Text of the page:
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Hippocampus-independent phase precession in entorhinal grid cells


Theta-phase precession in hippocampal place cells1 is one of the best-studied experimental models of temporal coding in the brain. Theta-phase precession is a change in spike timing in which the place cell fires at progressively earlier phases of the extracellular theta rhythm as the animal crosses the spatially restricted firing field of the neuron1,2,3,4,5. Within individual theta cycles, this phase advance results in a compressed replication of the firing sequence of consecutively activated place cells along the animal’s trajectory2,6,7,8, at a timescale short enough to enable spike-time-dependent plasticity between neurons in different parts of the sequence. The neuronal circuitry required for phase precession has not yet been established. The fact that phase precession can be seen in hippocampal output stuctures such as the prefrontal cortex9 suggests either that efferent structures inherit the precession from the hippocampus or that it is generated locally in those structures. Here we show that phase precession is expressed independently of the hippocampus in spatially modulated grid cells10,11 in layer II of medial entorhinal cortex, one synapse upstream of the hippocampus. Phase precession is apparent in nearly all principal cells in layer II but only sparsely in layer III. The precession in layer II is not blocked by inactivation of the hippocampus, suggesting that the phase advance is generated in the grid cell network. The results point to possible mechanisms for grid formation and raise the possibility that hippocampal phase precession is inherited from entorhinal cortex.

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Figure 1: Phase precession in a layer II cell in MEC.
Figure 2: Phase locking in layer III of MEC.
Figure 3: Population data.
Figure 4: Phase precession in entorhinal cortex after inactivation of the hippocampus.


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We thank R. Skjerpeng for programming; M. P. Witter for advice on electrode localization; A. Treves for statistical advice; A. M. Amundsgaard, D. Derdikman, K. Haugen, K. Jenssen, E. Sjulstad and H. Waade for technical or other assistance; and several colleagues for discussion. The work was supported by the Kavli Foundation, a Centre of Excellence grant from the Norwegian Research Council and the 2006 Life Science award of the Fondation Bettencourt Schueller.

Author Contributions T.H., M.F., M.-B.M. and E.I.M. planned the experiments; T.H., M.F., T.B. and M.-B.M. performed the experiments; all authors analysed the data; and E.I.M. wrote the paper. All authors discussed the results and contributed to the manuscript. M.F. and T.H. contributed equally.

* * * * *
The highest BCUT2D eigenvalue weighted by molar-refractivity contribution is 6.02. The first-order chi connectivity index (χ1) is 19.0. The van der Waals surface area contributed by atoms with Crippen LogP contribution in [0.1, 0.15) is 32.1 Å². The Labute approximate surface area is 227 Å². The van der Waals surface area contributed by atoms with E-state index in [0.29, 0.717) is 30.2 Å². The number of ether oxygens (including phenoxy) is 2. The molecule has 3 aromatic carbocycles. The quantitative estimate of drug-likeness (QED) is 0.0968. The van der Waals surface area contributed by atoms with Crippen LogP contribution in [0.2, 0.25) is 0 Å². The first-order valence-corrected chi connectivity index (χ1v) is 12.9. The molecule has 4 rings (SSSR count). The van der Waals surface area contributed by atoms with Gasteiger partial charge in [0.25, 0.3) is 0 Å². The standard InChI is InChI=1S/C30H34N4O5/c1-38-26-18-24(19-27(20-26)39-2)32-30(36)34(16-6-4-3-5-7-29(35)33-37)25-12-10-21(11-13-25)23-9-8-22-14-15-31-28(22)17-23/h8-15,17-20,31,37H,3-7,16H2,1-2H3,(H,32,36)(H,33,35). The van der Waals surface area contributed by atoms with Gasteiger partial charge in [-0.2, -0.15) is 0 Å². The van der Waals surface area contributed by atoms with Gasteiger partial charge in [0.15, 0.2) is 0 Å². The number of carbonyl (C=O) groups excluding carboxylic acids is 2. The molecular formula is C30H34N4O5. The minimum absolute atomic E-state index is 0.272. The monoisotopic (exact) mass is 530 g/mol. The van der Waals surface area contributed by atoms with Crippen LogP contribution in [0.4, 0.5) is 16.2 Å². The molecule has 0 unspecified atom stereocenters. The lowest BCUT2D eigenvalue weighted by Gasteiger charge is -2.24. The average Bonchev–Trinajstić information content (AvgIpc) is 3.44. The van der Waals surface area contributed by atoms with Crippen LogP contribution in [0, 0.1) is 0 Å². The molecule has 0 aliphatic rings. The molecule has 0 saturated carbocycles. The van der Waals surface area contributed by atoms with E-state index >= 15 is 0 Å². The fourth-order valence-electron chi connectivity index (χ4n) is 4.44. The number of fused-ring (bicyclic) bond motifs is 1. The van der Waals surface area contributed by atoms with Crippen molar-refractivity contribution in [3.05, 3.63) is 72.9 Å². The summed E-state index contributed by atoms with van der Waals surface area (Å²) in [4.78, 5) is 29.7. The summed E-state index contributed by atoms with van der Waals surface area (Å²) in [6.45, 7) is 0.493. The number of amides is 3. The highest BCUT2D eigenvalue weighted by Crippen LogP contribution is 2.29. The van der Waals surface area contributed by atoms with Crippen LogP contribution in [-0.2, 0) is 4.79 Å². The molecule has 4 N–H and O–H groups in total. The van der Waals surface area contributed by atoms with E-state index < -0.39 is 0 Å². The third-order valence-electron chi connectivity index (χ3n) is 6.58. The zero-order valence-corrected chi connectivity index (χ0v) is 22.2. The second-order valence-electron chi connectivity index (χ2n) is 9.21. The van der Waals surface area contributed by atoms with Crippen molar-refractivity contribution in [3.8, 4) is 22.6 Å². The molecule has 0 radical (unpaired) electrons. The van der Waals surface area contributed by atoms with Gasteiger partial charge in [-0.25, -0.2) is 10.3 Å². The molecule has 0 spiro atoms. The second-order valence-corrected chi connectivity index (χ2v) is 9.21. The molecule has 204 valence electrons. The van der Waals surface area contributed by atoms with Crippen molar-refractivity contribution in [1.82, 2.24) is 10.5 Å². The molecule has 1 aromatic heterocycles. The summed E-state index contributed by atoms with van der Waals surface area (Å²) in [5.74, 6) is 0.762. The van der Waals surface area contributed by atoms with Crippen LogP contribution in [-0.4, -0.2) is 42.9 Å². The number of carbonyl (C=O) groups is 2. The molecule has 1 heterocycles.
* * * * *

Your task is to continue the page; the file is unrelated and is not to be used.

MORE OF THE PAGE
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Correspondence to Edvard I. Moser.

Supplementary information

Supplementary Figures 1-8

The file contains Supplementary Figures 1-8 and Legends. Recording locations in layers II and III of MEC, additional examples of phase modulation in layers II and III of MEC and CA3 and CA1 of the hippocampus, simultaneously recorded data from layers II and III, coherence of theta field oscillations between layers II and III of MEC, firing rate as a function of theta phase, and distribution of phase relationships across 20% segments of the firing fields in each recording area. (PDF 8002 kb)

Supplementary Figures 9-13

The file contains Supplementary Figures 9-13 and Legends. Firing phase as a function of time after entering the firing field, layer II fields with positive position-phase regression lines, change in rate of phase precession along the dorsoventral axis of MEC, phase precession in layer V of MEC, and phase relationships of cells in the layer III – layer II transition zone. (PDF 6128 kb)

Supplementary Figures 14-18

The file contains Supplementary Figures 14-18 and Legends. Recording and infusion locations and hippocampal inactivation curves for phase precession experiments with muscimol infusions into the hippocampus, group data and individual examples showing asymmetry and experience-dependent shifts in firing locations of grid cells and place cells, and examples and analyses showing lack of relation between phase precession and experience-dependent changes in field shape or field size in grid cells. (PDF 3279 kb)

Supplementary Methods

The file contains Supplementary Methods. (PDF 214 kb)

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Hafting, T., Fyhn, M., Bonnevie, T. et al. Hippocampus-independent phase precession in entorhinal grid cells. Nature 453, 1248–1252 (2008).

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